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PIPE FITTING AND LAYOUT OPERATIONS

Lack of templates, charts, and mathematical formulas need not hinder you in pipe layout. In emergencies, welded pipe of equal diameter can be laid out in the field quickly and easily. By using the methods described here and a few simple tools, you can lay out branches and Y connections as well as turns of any angle, radius, and number of segments. The few simple tools required are both readily available and familiar to the Steelworker through almost daily use. A framing square, a bevel protractor with a 12-inch (20-cm) blade, a spirit level, a spring steel wraparound (or tape), a center punch, a hammer, and a soapstone will meet all needs. (A stiff strip of cardboard or a tin sheet about 3 inches [7.5 cm] wide also makes a good wraparound.) For purposes of our discussion, the long part of the framing square is referred to as the BLADE and the short part as the TONGUE.

LAYOUT OPERATIONS

Two methods of pipe layout are commonly used. They are the one-shot method and the shop method. The ONE-SHOT method is used in the field. With this

Figure 3-41.-Erection and assembly marks.

method, you use hand tools and make your layout on the pipe to be cut. The one-shot method is so named because you only use it once. In the SHOP METHOD you will make templates for pieces that are going to be duplicated in quantity. As an example, a job order comes into the shop for 25 pieces of 6-inch (15-cm) pipe-all cut at the same angle. Obviously, it would be time consuming to use the one-shot method to produce 25 pieces; hence the shop method is used for laying out. Patterns can be made of template paper or thin-gauge sheet metal. The major advantage of thin-gauge sheet metal templates is when you are finished with them they can be stored for later use.

Keep in mind that all pipe turns are measured by the number of degrees by which they turn from the course set by the adjacent straight section. The angle is measured between the center line of the intersecting sections of pipe. Branch connections are measured in angle of turnaway from the main line. For example, a 60-degree branch is so-called because the angle between the center line of the main pipe and the center line of the branch connection measures 60 degrees. Turns are designated by the number of degrees by which they deviate from a straight line.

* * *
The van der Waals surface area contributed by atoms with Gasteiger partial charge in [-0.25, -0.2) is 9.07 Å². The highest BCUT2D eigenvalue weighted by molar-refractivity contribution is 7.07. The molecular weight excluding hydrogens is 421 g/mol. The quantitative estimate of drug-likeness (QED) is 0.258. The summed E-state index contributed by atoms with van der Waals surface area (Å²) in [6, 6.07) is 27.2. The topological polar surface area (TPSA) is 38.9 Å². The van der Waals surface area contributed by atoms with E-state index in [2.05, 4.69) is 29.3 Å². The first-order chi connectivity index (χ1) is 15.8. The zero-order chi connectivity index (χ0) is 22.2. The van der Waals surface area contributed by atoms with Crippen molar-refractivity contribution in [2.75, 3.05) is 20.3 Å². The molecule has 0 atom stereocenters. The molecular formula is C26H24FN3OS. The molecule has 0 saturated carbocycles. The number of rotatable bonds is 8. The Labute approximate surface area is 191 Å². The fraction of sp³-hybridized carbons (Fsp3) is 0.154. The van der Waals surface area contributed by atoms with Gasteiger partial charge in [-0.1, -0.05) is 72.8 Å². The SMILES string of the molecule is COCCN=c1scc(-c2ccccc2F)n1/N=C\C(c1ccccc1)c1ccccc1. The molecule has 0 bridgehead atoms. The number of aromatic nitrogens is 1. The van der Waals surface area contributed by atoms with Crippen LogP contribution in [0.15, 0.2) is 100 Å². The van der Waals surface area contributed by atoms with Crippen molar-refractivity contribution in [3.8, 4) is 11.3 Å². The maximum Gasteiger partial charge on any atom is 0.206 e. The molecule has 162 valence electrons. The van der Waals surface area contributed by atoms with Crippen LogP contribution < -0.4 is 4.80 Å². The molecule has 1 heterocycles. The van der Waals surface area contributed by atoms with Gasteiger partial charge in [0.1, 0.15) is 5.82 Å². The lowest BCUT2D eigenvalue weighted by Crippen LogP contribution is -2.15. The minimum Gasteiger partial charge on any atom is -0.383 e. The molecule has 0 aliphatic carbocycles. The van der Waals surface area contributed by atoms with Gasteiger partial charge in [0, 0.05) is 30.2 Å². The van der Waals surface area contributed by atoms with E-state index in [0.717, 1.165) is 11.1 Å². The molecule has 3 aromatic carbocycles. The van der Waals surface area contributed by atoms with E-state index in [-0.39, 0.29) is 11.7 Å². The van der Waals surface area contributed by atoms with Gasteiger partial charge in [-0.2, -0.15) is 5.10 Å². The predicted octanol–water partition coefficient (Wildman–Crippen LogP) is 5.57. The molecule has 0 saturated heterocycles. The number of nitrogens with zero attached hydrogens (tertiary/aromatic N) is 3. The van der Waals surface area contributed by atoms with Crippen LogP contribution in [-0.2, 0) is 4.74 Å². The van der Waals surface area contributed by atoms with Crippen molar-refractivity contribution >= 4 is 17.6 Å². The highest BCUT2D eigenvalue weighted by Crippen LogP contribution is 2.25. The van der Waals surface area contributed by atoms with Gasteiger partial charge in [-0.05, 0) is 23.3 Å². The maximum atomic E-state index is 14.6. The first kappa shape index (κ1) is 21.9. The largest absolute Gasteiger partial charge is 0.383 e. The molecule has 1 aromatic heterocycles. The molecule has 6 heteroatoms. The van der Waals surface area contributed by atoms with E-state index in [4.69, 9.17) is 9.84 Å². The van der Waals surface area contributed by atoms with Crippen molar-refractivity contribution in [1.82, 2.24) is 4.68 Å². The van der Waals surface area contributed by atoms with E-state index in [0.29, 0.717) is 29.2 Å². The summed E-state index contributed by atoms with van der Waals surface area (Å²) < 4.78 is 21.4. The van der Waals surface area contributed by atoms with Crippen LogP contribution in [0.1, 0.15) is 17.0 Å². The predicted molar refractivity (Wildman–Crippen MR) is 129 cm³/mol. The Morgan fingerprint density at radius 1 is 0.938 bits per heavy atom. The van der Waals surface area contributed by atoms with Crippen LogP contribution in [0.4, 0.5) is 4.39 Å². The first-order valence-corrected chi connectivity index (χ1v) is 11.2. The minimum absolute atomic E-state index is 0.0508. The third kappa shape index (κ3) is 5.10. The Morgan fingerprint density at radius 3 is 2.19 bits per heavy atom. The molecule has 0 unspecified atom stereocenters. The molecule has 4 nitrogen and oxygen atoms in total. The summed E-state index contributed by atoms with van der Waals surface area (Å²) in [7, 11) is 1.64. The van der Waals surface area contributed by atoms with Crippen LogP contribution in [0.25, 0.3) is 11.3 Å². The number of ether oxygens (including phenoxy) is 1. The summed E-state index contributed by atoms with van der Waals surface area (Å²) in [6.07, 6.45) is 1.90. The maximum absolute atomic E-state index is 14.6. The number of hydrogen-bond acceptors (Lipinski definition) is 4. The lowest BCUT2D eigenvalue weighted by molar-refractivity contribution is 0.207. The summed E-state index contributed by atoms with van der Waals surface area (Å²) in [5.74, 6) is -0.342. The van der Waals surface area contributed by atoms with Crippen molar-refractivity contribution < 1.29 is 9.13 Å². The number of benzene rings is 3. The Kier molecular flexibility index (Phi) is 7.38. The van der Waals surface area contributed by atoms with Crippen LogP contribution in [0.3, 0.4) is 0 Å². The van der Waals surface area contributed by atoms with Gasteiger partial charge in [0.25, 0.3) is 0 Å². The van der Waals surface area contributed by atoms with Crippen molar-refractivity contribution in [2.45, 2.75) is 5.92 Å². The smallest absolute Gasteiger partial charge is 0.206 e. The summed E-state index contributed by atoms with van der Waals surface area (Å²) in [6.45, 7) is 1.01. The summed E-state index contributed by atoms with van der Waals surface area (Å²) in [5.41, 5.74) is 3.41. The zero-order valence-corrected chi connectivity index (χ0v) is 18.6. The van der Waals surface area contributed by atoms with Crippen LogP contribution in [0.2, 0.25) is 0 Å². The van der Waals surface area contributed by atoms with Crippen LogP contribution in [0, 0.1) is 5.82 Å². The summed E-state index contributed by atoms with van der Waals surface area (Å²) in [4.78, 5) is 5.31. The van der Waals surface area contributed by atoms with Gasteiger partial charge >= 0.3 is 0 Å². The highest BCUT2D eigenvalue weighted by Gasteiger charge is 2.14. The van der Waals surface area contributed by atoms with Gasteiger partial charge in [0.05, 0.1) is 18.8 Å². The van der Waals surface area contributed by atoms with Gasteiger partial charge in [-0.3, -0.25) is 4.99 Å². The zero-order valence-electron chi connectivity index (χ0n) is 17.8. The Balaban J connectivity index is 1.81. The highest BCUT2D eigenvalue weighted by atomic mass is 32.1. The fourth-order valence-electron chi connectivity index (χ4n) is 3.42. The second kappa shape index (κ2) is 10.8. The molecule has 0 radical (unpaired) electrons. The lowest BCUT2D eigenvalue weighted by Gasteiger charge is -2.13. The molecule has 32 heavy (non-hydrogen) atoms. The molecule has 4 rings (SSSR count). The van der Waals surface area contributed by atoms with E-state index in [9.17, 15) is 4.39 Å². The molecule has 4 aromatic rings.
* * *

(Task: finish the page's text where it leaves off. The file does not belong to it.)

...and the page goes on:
QUARTERING THE PIPE

Inlaying out any joint, the first step is to establish reference points or lines from which additional measurements or markings can be made. This is done by locating a center line and dividing the outside circumference of the pipe into 90-degree segments, or quarters. The framing square, the spirit level, and the soapstone are used in these procedures in the following manner: Block the pipe so it cannot move or roll; then place the inside angle of the square against the pipe and level one leg. One point on the centerline is then under the scale at a distance of half the outside diameter of the pipe from the inside angle of the square (fig. 3-42). Repeating at another part of the pipe will

Figure 3-42.-Locating the top and side quarter points.

locate two points and hence the center line. By this same method, the quarter points also may be located This operation is a must before any layout with the field method.

If you are using a long piece of pipe and are going to cut both ends in addition to the square, you will need a piece of carpenter's chalk line with a plumb bob on each end and two 24- or 36-inch (60- or 90-cm)-flat steel rules (depending on the diameter of the pipe) to locate the top and the bottom center lines. Figure 3-43 shows a plumb bob and rules being used to locate the top and the bottom center lines.

Another one-shot method of quartering pipe is to take a strip of paper and wrap it around the pipe and tear or cut the part that overlaps. The ends should touch. Remove the paper from the pipe and fold it in half, as shown in figure 3-44, view A. Then double the strip once again, as shown in view B. This will divide your strip into four equal parts. Place the strip of paper around the pipe. At the crease marks and where the ends meet, mark the pipe with soapstone and your pipe will be quartered.

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